Compared a normal “live” show, you might feel that the lighting at White Horse is unusual. Believe it or not, our broadcast cameras respond better to the colored lights when they’re not quite as intense as you expect for a stage show. Getting the colors right is an important part of making your show look awesome.
We will start checking lighting one to two hours before the show starts. If you’re still rehearsing, you may be asked to stand in specific places, look at cameras, and so on, so that we can get the best lighting for your act.
We use a minimum of three cameras, and as many as eight, during a show:
- Two stationary cameras at stage left and stage right.
- One stationary camera mounted overhead at stage left.
- One stationary camera about ten feet into the audience from center stage, suspended from the ceiling.
- One or two “roving” cameras.
- Various other stationary cameras positioned to best show off your act.
The cameras have lights on them, called “tally lights” that alert you to which camera is currently active. A white light means that it’s on standby; green means that it’s in preview mode, and is likely the next camera to be active; red means that the camera is active.
The center camera is typically the one you’ll address to connect with your audience, but watch for the red light. Eye contact is incredibly important during a broadcast. It might feel weird and uncomfortable to you at first, but making eye contact with that camera gives the audience the feeling that you’re talking straight to them. It’s very engaging and effective!
The center camera can also pan, tilt, and zoom in; we will use it and the roving cameras for close-up shots, as well as panning across the stage during songs.
We want you to look good.
To do that, we may ask you to stand in your performance positions while we adjust focus, zoom, and so on. If we “spike” a spot for you (mark the floor), try to stay on that spot as best you can. We realize that you can get caught up in the moment and move around, but please be aware that not all our cameras will be able to track you if you move too far. It’s also possible that you’ll move into a spot where your face is obscured by a microphone array or another piece of gear.
Be in the moment, but also be conscious of the cameras.
IT’S A LOT, WE KNOW…
Yep, we get it: this is a lot of information! We’re here to help make this as comfortable an experience as possible. If you have questions about any of these notes, please email us at firstname.lastname@example.org. Read through this page as early as you can, and as often as you need to — and help us help you create a magical experience for your audience, and a rewarding experience for you!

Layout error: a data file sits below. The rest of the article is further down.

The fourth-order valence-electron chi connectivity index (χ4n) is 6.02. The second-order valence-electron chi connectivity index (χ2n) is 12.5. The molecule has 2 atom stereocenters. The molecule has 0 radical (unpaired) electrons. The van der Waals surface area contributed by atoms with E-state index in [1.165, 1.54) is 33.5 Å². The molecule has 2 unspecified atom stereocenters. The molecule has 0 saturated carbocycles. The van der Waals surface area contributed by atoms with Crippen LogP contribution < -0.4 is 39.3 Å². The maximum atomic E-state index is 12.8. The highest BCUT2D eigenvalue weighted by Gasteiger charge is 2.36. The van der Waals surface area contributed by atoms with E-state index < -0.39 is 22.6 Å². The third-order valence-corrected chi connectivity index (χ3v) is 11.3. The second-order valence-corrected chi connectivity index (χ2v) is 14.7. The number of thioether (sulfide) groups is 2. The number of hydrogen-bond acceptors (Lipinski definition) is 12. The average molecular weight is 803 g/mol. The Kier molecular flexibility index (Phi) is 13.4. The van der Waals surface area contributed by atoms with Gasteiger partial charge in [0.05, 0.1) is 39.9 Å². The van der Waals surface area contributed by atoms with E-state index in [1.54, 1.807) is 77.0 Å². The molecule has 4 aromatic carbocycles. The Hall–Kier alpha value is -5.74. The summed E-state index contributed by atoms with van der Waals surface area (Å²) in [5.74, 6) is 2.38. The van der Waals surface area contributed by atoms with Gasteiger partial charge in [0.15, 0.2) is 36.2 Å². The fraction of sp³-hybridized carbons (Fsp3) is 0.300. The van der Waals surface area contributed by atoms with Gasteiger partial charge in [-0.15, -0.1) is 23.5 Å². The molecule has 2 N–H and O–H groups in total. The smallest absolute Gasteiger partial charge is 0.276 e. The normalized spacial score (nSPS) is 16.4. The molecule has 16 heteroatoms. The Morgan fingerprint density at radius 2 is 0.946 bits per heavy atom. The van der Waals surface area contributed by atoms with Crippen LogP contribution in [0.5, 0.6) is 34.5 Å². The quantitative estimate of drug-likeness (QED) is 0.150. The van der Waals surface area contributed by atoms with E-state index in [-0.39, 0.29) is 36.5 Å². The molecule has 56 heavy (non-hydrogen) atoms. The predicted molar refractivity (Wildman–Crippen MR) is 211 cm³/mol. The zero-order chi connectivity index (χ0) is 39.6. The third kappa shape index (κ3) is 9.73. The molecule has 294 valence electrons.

Prior to arrival (ASAP!)
– REQUIRED: Send performer package to email@example.com
– Photo(s) 1200px or wider
– Bio (longer preferable, 500 words or more)
– Links as applicable:
– Professional web site
– Music pages
– CD/digital purchase sites
– Social media
– Press mentions, if any, should include
– Name of publication
– Date and issue number if applicable
– If you create a Facebook event, make White Horse Black Mountain and RadHaus.Studio co-hosts of your event
Prior to arrival (at least one week)
– Provide a set list to firstname.lastname@example.org
– Must include credits if any song/songs/samples are written by someone else
– Setup will be dynamic while another act is on stage
– Must take less than 15 minutes
– Must have a surge suppressor or UPS sufficient for your entire rig
– Must have a single stereo mix available; DI nice but optional
– Practice setup and teardown to get it under 15 minutes, including tuning, etc. as needed
At the venue
– WEAR YOUR MASK!
– Be on time
– Recommend a MINIMUM of 1 to 2 hours before your slot
– Be ready to do a sound check, lighting check, and camera check
– Be patient
– Soundcheck and setup will take time
– Be prepared to speed it along
– Be ready to wait for the engineers to ensure the sound is good
During the performance
– Be camera-aware
– Watch the lights!
– White: standby
– Green: preview, and probably live next
– Red: live, and the place to look to interact with the audience
– If given a mark, try to stay on it to avoid bad camera angles
– Stick with your setlist
– Watch your time
– Recommend you have a timer running so you don’t run over. If you don’t have a timer, watch the big RED CLOCK at the back of the room.
– Crew will cue you at 5 minutes from end and 1 minute from end of slot